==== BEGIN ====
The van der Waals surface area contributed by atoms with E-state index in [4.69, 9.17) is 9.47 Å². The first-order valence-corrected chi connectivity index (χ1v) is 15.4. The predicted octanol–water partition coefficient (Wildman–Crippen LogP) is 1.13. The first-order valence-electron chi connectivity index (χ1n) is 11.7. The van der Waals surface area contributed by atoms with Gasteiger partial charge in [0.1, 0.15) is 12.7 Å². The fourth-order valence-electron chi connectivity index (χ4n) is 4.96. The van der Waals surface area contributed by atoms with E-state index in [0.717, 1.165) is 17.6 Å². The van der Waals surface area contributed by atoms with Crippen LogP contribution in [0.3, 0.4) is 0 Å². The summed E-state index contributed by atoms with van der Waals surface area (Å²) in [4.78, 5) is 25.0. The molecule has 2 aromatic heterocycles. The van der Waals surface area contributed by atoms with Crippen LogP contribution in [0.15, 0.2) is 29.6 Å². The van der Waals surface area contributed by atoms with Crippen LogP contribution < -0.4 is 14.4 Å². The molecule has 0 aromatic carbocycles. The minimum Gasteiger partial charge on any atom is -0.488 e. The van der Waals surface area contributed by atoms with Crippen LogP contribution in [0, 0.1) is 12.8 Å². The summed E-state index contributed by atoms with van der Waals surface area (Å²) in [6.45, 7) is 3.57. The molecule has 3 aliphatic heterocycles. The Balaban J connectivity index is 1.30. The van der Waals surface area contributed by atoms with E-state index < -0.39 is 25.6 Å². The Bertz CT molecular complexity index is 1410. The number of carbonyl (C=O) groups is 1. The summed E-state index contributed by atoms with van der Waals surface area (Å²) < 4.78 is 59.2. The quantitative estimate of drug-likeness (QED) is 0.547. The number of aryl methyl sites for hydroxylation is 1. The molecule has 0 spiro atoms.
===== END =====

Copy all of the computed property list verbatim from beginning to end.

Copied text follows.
The van der Waals surface area contributed by atoms with E-state index in [4.69, 9.17) is 9.47 Å². The first-order valence-corrected chi connectivity index (χ1v) is 15.4. The predicted octanol–water partition coefficient (Wildman–Crippen LogP) is 1.13. The first-order valence-electron chi connectivity index (χ1n) is 11.7. The van der Waals surface area contributed by atoms with Gasteiger partial charge in [0.1, 0.15) is 12.7 Å². The fourth-order valence-electron chi connectivity index (χ4n) is 4.96. The van der Waals surface area contributed by atoms with E-state index in [0.717, 1.165) is 17.6 Å². The van der Waals surface area contributed by atoms with Crippen LogP contribution in [0.3, 0.4) is 0 Å². The summed E-state index contributed by atoms with van der Waals surface area (Å²) in [4.78, 5) is 25.0. The molecule has 2 aromatic heterocycles. The van der Waals surface area contributed by atoms with Crippen LogP contribution in [0.15, 0.2) is 29.6 Å². The van der Waals surface area contributed by atoms with Crippen LogP contribution < -0.4 is 14.4 Å². The molecule has 0 aromatic carbocycles. The minimum Gasteiger partial charge on any atom is -0.488 e. The van der Waals surface area contributed by atoms with Crippen LogP contribution in [0, 0.1) is 12.8 Å². The summed E-state index contributed by atoms with van der Waals surface area (Å²) in [6.45, 7) is 3.57. The molecule has 3 aliphatic heterocycles. The Balaban J connectivity index is 1.30. The van der Waals surface area contributed by atoms with E-state index < -0.39 is 25.6 Å². The Bertz CT molecular complexity index is 1410. The number of carbonyl (C=O) groups is 1. The summed E-state index contributed by atoms with van der Waals surface area (Å²) < 4.78 is 59.2. The quantitative estimate of drug-likeness (QED) is 0.547. The number of aryl methyl sites for hydroxylation is 1. The molecule has 0 spiro atoms.